News & Insights
Mar 31, 2020
The COVID-19 pandemic presents particular risks for patients who have communication barriers, such as those who are deaf, blind or speech impaired. Healthcare facilities, especially emergency departments, may wish to review their legal obligations to provide effective, non-discriminatory communication to patients and companions who have communication barriers.
Which federal disability discrimination laws apply to hospitals and healthcare providers?
Several federal disability discrimination laws mandate equal access to and an equal opportunity to participate in and benefit from healthcare services, and effective communication with individuals who have communication barriers:
What legal duties do healthcare providers owe to patients who have communication barriers?
Basic Rule: Healthcare providers have a duty to provide appropriate auxiliary aids and services when necessary to ensure that communication with people who have communication barriers is as effective as communication with others.
What is the purpose of the effective communication requirement?
The purpose of the effective communication rules is to ensure that the person with a covered disability can communicate with, receive information from, and convey information to, the covered entity. The key to communicating effectively is to consider the nature, length, complexity and context of the communication and the person’s normal method of communication, so as to marry the two into an effective approach.
Specifically, which private healthcare providers are covered under federal discrimination laws?
The federal discrimination laws addressed above apply to all private healthcare providers, regardless of the size of the facility or the number of employees. It applies to providers of both physical and mental healthcare. Hospitals, nursing homes, psychiatric and psychological services, offices of private physicians, dentists, health maintenance organizations (HMOs), and health clinics are included among the healthcare providers.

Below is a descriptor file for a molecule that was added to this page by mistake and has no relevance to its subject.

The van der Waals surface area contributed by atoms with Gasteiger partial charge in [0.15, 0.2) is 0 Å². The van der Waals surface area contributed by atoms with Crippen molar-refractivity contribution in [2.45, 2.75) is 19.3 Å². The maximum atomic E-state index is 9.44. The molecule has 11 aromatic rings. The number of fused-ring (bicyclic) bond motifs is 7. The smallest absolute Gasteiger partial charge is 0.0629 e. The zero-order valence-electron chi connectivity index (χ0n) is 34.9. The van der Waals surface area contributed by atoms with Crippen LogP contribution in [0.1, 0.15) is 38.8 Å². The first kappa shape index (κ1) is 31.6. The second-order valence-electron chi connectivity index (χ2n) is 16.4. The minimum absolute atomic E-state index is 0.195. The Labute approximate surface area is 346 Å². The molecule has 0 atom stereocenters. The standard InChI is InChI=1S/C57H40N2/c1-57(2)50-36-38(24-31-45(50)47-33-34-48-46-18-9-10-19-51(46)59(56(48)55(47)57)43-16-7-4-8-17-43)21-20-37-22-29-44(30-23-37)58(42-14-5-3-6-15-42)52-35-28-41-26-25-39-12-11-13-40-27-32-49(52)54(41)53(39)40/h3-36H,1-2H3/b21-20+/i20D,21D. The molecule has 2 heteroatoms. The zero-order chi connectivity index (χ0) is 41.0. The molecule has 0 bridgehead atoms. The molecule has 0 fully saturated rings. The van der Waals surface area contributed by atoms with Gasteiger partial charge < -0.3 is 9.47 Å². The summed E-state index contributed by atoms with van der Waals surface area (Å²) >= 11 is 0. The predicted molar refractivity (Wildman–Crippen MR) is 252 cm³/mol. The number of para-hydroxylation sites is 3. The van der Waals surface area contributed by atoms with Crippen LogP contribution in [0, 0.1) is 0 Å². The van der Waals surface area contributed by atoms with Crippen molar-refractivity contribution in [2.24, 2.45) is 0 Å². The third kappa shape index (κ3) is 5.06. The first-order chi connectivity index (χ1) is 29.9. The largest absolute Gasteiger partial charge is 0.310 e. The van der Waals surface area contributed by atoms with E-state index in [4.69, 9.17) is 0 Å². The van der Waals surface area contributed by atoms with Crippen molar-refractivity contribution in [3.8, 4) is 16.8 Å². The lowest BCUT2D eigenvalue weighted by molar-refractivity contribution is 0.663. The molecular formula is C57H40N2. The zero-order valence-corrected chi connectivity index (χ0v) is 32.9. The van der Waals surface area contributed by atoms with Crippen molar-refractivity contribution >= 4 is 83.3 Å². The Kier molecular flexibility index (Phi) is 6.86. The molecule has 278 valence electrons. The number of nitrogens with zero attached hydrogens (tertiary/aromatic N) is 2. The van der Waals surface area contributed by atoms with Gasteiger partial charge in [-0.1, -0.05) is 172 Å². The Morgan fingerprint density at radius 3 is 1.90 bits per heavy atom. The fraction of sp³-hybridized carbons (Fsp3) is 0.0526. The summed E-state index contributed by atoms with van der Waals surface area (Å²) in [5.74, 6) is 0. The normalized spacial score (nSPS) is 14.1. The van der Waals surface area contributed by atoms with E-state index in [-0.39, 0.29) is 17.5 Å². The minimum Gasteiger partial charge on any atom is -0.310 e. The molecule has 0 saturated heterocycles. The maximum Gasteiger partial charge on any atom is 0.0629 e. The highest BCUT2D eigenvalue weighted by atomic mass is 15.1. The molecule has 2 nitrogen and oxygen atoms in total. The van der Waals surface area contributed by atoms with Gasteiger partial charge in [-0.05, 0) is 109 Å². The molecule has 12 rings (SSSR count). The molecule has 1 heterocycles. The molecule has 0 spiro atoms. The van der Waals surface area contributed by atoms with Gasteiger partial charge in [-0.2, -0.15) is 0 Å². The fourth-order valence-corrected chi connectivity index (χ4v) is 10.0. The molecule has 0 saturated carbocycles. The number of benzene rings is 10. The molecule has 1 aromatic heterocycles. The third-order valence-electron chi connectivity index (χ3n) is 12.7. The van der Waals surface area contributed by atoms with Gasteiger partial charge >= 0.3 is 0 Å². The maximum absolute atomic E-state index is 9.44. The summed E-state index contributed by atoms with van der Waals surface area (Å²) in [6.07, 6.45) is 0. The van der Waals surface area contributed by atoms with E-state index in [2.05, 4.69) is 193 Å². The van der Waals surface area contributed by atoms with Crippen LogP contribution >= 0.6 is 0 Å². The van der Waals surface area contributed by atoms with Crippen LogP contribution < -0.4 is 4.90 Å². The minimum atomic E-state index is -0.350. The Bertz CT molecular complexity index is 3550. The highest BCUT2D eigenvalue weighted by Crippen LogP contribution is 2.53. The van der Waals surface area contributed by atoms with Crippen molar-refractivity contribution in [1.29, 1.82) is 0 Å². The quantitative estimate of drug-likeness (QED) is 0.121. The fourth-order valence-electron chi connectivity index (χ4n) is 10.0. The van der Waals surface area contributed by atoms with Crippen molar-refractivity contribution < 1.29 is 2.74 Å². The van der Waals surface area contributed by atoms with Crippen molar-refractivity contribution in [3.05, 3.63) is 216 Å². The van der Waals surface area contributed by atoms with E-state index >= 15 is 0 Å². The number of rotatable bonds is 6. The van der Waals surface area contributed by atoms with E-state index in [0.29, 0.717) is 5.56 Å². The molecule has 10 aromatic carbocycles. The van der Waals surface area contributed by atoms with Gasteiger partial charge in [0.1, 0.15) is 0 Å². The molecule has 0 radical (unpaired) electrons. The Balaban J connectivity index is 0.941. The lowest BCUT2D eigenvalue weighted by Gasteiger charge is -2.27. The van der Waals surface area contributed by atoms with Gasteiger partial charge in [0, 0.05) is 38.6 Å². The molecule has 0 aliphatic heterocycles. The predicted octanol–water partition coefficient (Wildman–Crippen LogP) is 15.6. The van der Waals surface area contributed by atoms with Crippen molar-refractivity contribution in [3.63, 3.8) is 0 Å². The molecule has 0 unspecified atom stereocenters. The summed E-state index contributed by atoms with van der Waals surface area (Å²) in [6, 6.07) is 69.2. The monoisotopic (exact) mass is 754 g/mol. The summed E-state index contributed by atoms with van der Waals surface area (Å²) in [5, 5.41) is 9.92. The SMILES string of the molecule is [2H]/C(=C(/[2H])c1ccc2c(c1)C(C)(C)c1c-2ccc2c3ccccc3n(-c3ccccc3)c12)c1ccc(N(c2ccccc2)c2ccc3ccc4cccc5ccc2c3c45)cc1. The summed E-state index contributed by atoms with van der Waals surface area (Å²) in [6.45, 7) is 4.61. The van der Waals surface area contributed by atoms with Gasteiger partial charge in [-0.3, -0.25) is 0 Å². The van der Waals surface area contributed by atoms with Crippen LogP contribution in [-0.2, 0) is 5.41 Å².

Under normal circumstances, what aids and auxiliary services could a healthcare facility provide to a patient or companion who has a communication barrier?
Qualified Interpreters onsite
Qualified Interpreters through VRI
Real-time, computer-aided transcription services
Exchange of written notes
Telephone handset amplifiers
Tactile sign language - Method of communicating using touch. The deafblind person places their hands over those of the signer to follow what is being communicated through touch and movement.
On-call interpreter who also has the ability to do tactile sign language.
Someone who is able to read effectively, accurately, and impartially, using any necessary specialized vocabulary
Information in large print, Braille, or electronically for use with a computer screen-reading program
Screen reader software
Taped texts/Recorded Text
Support Service Providers
Assistive listening devices
Assistive listening systems
Phones compatible with hearing aids
Closed caption decoders
Open and closed captioning, including real-time captioning
Voice, text, and video-based telecommunications products and systems
Accessible electronic and information technology
Does a healthcare facility’s duty to provide effective communication to a patient or companion with a communication barrier discontinue because of COVID-19?
No! Although the new reality is that a high number of COVID-19 cases may overwhelm traditional communication services, healthcare professionals are still required to provide effective communication to patients or companions who have communication barriers. Nothing in the recently enacted statutes or regulations changes these requirements. Compliance admittedly may become more difficult. Some areas of difficulty that healthcare professionals might face are a lack of resources and trying to communicate while wearing a mask. There are many others.
To ensure that healthcare providers are providing effective communication while maintaining safety and decreasing the spread of the virus, here are some options that you can have onsite and readily available for patients that have communication barriers:
Be transparent (verbally, in writing, and with written “notice” cards or information sheets) with patients to make them aware of the following:
Doctors are encouraging their patients who have communication barriers to have a plan of action in place in the unlikely event that they have to go to the emergency room during this time. Some items on these plans include:
Adding similar guidance to a facility’s plan and communication approach makes sense and may solve issues before they arise. The key to compliance with federal disability discrimination laws is educating staff to the policies and procedures regarding the laws’ requirements for communicating effectively with people who have communication disabilities.
Please do not hesitate to contact us as you navigate these challenges.
For additional legal resources and answers to some frequently asked questions, visit our Coronavirus Portal.
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